We’re not in Kansas anymore

We’re not in Kansas anymore

Greeley sure isn’t Dakar. It’s funny the way we show up in America doing / saying / thinking things as if we were still in Dakar, still in West Africa.

As soon as we get in the car or in our house we lock the doors. It’s a habit, a good habit, I guess, to be very aware of our surroundings. In Dakar I carried a {pink, mind you} pocket knife, mace and a safety whistle. Just in case. Sadly circumstances brought us to that point. Awful, unspeakable things happened to people we love and we were in turn, taught to be very aware all the time.

Along that same line, if people ask questions about where we’re living or what we’re doing here, we don’t want to give away too much information. Right? At least that’s how it was in Dakar.

The ocean isn’t close anymore. But the mountains are. We’ll take em’!

Water. We can drink it. Even tap water. That feels strange.

We were a bit unsure about not having bars on the windows of our house. It wasn’t like we expected to have bars, or that we even thought that we would, it’s just weird not having them.

People don’t dress in ball gown-looking dresses to go buy tomatoes. Dakar is a fashion city and it’s so fun living around that. Everywhere you go there are so many pretty fabrics and styles and clothes.

Seeing people eat with their left hand, hand over money with their left hand, or God forbid lick their left hand (think dripping ice cream cone), we cringe just a little bit. Here! In Greeley. Where toilet paper exists and people use it. And the left hand is just a hand, the same as the right hand even.

Church in America is quiet, clean, and people don’t just pray out loud when they feel like it or clap excessively loud or dance. And the service isn’t three hours long. Church here is so…planned and predictable. That’s not necessarily a bad thing, either. It’s just not the African church. (Obviously.)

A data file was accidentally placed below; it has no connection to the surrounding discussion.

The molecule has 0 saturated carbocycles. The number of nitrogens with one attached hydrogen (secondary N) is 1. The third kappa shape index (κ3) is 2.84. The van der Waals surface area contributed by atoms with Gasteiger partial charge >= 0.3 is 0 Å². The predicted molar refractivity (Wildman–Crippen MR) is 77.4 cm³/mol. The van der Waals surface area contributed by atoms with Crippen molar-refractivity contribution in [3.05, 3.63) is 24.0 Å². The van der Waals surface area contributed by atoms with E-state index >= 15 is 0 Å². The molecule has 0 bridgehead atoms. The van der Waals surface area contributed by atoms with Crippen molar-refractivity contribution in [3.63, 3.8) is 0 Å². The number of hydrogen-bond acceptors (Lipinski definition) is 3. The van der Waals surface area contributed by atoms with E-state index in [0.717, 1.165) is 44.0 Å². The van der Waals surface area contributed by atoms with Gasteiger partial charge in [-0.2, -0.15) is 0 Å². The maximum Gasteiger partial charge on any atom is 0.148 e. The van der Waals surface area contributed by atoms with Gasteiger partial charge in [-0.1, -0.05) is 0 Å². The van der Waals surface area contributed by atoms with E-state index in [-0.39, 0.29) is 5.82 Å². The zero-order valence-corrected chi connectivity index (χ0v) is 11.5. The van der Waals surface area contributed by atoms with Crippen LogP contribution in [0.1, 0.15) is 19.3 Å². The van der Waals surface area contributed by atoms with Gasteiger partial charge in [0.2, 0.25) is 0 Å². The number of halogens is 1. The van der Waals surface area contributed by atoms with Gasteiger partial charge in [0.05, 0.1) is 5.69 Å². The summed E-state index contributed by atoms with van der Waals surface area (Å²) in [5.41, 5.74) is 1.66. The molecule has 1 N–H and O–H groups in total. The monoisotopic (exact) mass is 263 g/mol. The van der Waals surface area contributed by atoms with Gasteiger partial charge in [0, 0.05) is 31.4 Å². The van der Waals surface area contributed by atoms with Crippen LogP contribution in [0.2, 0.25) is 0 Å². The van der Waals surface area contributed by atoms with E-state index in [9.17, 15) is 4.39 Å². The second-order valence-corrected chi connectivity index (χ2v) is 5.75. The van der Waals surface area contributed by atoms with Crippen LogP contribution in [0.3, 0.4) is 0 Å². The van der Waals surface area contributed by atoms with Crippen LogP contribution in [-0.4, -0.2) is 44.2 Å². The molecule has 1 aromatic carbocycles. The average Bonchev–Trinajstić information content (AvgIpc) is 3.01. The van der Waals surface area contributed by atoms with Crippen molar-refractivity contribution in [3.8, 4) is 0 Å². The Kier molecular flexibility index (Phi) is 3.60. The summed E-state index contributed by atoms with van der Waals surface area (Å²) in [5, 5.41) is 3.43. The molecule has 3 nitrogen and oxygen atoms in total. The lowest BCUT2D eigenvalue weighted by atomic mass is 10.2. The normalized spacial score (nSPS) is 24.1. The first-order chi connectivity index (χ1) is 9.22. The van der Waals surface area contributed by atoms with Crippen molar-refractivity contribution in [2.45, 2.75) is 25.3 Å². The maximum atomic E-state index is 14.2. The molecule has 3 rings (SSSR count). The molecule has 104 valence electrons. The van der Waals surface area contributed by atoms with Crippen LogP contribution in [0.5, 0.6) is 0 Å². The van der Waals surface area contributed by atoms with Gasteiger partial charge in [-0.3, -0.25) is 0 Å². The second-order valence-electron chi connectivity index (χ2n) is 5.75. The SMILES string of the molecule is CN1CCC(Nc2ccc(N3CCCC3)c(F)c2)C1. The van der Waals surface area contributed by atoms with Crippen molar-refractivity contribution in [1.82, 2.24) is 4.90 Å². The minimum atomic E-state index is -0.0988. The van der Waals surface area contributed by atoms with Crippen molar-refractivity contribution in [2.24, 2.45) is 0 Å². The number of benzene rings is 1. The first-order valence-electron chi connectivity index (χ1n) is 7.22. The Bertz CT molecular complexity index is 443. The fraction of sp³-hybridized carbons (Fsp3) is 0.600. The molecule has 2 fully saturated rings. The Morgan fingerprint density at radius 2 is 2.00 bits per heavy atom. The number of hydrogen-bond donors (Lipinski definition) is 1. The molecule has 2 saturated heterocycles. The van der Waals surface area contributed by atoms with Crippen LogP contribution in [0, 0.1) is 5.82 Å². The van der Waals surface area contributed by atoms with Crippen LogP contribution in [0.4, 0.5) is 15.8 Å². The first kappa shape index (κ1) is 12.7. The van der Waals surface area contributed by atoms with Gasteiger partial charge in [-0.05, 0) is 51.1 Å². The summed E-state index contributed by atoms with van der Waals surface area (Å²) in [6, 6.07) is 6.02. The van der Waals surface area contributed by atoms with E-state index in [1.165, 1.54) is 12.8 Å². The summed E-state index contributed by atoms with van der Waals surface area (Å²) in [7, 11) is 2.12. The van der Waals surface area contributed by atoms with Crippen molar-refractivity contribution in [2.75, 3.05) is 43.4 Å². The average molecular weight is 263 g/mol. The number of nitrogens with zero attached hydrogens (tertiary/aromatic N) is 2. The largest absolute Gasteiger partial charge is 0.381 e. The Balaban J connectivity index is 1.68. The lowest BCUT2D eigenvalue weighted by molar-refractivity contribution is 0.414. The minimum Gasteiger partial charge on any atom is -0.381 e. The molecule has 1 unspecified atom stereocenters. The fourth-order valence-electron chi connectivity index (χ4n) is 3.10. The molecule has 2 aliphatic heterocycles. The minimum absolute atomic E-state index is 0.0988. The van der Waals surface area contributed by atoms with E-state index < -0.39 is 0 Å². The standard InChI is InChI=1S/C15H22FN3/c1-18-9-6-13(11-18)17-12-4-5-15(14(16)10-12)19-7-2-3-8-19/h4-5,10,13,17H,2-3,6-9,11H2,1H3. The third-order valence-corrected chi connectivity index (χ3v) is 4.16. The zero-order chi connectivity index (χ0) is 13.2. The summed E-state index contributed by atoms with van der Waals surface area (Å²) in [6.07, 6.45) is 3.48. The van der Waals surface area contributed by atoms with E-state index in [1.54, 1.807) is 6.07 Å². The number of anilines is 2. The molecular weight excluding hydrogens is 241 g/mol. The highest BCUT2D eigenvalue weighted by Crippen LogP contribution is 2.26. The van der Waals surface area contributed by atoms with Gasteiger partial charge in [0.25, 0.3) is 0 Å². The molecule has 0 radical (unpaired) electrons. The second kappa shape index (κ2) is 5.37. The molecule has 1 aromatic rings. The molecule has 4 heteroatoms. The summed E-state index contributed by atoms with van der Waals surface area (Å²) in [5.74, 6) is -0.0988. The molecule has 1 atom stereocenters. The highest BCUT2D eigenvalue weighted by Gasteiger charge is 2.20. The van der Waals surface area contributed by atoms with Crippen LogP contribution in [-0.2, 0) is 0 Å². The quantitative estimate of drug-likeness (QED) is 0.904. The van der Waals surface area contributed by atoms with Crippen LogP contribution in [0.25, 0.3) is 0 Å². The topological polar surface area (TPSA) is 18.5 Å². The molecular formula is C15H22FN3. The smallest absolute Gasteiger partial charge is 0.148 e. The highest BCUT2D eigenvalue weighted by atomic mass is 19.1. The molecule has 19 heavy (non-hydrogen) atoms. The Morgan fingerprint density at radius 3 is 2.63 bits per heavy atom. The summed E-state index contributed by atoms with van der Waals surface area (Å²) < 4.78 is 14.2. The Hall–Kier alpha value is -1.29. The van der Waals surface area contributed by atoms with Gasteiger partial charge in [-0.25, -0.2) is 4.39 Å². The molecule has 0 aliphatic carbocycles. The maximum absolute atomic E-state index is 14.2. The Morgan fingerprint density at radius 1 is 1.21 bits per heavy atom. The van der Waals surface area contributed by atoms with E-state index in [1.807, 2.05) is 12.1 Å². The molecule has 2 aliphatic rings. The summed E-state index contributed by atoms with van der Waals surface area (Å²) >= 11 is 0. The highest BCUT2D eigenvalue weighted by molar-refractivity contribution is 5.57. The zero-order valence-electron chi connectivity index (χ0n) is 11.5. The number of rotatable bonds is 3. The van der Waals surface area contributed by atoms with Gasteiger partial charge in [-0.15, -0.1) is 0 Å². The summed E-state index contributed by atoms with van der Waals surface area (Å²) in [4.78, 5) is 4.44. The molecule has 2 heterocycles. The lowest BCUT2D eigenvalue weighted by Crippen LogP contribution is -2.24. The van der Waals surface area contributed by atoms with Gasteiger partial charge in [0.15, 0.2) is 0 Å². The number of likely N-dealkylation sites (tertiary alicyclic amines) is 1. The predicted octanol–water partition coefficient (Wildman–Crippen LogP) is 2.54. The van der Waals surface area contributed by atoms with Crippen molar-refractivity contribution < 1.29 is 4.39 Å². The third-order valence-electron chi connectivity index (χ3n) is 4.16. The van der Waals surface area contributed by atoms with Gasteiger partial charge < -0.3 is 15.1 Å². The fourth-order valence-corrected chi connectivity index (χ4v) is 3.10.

We don’t hear much French here. Except for when we speak it to each other [talking about a certain family member or something. JK!].

When we pass a neighbor or just someone on the street we don’t have to greet them. We don’t have to ask about their day, their family, if they slept well… we’ve actually jumped into another extreme: people don’t really talk to other people that they don’t know. It sounds kind of obvious [stranger danger!] to not talk to people that you don’t know, but in West Africa you talk to people! Community is everything. It can be a little too ‘in your face’ at times, but it’s a little on the lonely side here. You can easily go to the grocery store, pump gas and walk around the block without having to really talk to anyone, if you want. We’re not in Kansas, er, Dakar anymore.

There are so many differences. It’s just so odd walking down the street seeing grass and a lake, and wondering at the same time if we should “greet” the couple walking toward us. There are a million little things every day that remind us that we’re not where we were for six years, that this is our home culture, yet we don’t always feel comfortable, or know what to do / say / think. But then again we didn’t always know in West Africa either. It’s an odd but interesting place to be.

It’s a daily reminder that this world is NOT our home. Not here, not there. And it’s a push for us to continue to live missionally, to reach out, to learn to love people and dwell here on earth in a way that matters. Because life is short and we have some good news to share.

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Side note: I made some changes to our blog today:

Our tagline no longer reads "Missionaries in Senegal, Africa" but instead it reads "Our journey in West Africa and beyond".
Our tagline no longer reads “Missionaries in Senegal, Africa” but instead it reads “Our journey in West Africa and beyond”.
Our bio now reads "Missionaries to wherever God has us at the time."
Our bio now reads “Missionaries to wherever God has us at the time.”

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